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April 25, 2007

Roses are Blue? Lincoln Allison reports on his tenth visit to Georgia in the last fifteen years, his first since the "Rose Revolution" of 2003

Posted by Lincoln Allison

Lincoln Allison returns to Georgia and finds that the hopes for the future he found on his first visit fifteen years ago still very much alive. The trouble is that little has happened in the intervening years to turn these hopes into reality.

Arriving at night, the impression of change is dramatic and immediate. A brand new airport building, swish and spacious: I remember Tbilisi airport when there was shit on the floor and burned out military aircraft alongside the runways. A broad, smooth new road into the city, called after George W. Bush, the only American president ever to visit Georgia. Where once there was post-Soviet gloom and after that the sinister darkness of collapse, now there are the bright lights of garages, advertisements, fountains and random ornamental structures which twinkle.

But when I get up in the morning it is to a more familiar and less cheerful scene. The snow swirls down unseasonally, melting as it lands and filling the pot-holed streets with water. Buildings which have been spruced up on the outside are still cracked and dilapidated on the inside. When the conversations begin there is constant disillusion with the government of President Mikheil Saakashvili and his United National Movement who came to power in 2004 with 86% of the vote. "A government only good at window-dressing" is a common theme. (Better than a government good at nothing, I think.) "Increasingly authoritarian" they say, but every government Georgia has ever had has become increasingly authoritarian and perhaps there are reasons for that.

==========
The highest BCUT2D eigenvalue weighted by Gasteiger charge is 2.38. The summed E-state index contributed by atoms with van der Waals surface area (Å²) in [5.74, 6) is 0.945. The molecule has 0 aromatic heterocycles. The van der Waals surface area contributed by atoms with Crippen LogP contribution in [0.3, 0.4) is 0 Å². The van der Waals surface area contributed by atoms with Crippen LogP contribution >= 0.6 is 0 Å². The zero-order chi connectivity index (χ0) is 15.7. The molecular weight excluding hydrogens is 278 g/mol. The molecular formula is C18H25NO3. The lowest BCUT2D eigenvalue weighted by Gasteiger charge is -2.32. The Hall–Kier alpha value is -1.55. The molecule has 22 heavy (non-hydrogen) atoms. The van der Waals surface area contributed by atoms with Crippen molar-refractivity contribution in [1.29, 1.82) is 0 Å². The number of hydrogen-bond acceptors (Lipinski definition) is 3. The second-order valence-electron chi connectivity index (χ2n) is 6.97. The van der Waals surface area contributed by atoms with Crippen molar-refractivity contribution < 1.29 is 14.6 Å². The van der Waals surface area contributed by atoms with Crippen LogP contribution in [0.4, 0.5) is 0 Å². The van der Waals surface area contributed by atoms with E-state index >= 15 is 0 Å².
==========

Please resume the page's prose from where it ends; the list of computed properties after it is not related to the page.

Apart from the bright lights the window-dressing includes applications to join NATO and the European Union and to host the Winter Olympics. Unfortunately, none of these have been successful; a visit by the President of the USA and admission into the Eurovision Song Contest are the best of it so far. The President himself is a symbolic figure in the country's supposed new identity: still under forty, seven languages, two American degrees, a Dutch wife. If symbolism could make you democratic, capitalist and "Western" Georgia would have made it by now.